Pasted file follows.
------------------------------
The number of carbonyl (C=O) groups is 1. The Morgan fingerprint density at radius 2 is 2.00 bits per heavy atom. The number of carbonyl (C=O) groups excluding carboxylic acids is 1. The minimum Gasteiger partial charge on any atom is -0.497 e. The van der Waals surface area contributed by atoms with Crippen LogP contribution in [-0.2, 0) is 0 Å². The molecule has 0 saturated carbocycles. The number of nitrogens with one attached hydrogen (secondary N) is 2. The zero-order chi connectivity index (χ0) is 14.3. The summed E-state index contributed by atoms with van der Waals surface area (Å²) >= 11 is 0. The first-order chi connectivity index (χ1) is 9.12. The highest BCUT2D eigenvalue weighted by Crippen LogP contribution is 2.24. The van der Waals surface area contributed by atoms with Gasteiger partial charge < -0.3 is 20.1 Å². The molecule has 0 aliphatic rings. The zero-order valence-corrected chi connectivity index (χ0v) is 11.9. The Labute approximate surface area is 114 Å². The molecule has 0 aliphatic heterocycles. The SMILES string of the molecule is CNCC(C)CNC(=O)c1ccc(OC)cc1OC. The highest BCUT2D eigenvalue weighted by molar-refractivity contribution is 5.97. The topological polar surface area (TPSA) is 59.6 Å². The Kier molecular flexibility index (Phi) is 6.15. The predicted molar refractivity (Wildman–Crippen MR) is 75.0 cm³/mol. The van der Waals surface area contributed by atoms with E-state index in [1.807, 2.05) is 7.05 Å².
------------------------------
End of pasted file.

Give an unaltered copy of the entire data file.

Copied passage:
The number of carbonyl (C=O) groups is 1. The Morgan fingerprint density at radius 2 is 2.00 bits per heavy atom. The number of carbonyl (C=O) groups excluding carboxylic acids is 1. The minimum Gasteiger partial charge on any atom is -0.497 e. The van der Waals surface area contributed by atoms with Crippen LogP contribution in [-0.2, 0) is 0 Å². The molecule has 0 saturated carbocycles. The number of nitrogens with one attached hydrogen (secondary N) is 2. The zero-order chi connectivity index (χ0) is 14.3. The summed E-state index contributed by atoms with van der Waals surface area (Å²) >= 11 is 0. The first-order chi connectivity index (χ1) is 9.12. The highest BCUT2D eigenvalue weighted by Crippen LogP contribution is 2.24. The van der Waals surface area contributed by atoms with Gasteiger partial charge < -0.3 is 20.1 Å². The molecule has 0 aliphatic rings. The zero-order valence-corrected chi connectivity index (χ0v) is 11.9. The Labute approximate surface area is 114 Å². The molecule has 0 aliphatic heterocycles. The SMILES string of the molecule is CNCC(C)CNC(=O)c1ccc(OC)cc1OC. The highest BCUT2D eigenvalue weighted by molar-refractivity contribution is 5.97. The topological polar surface area (TPSA) is 59.6 Å². The Kier molecular flexibility index (Phi) is 6.15. The predicted molar refractivity (Wildman–Crippen MR) is 75.0 cm³/mol. The van der Waals surface area contributed by atoms with E-state index in [1.807, 2.05) is 7.05 Å².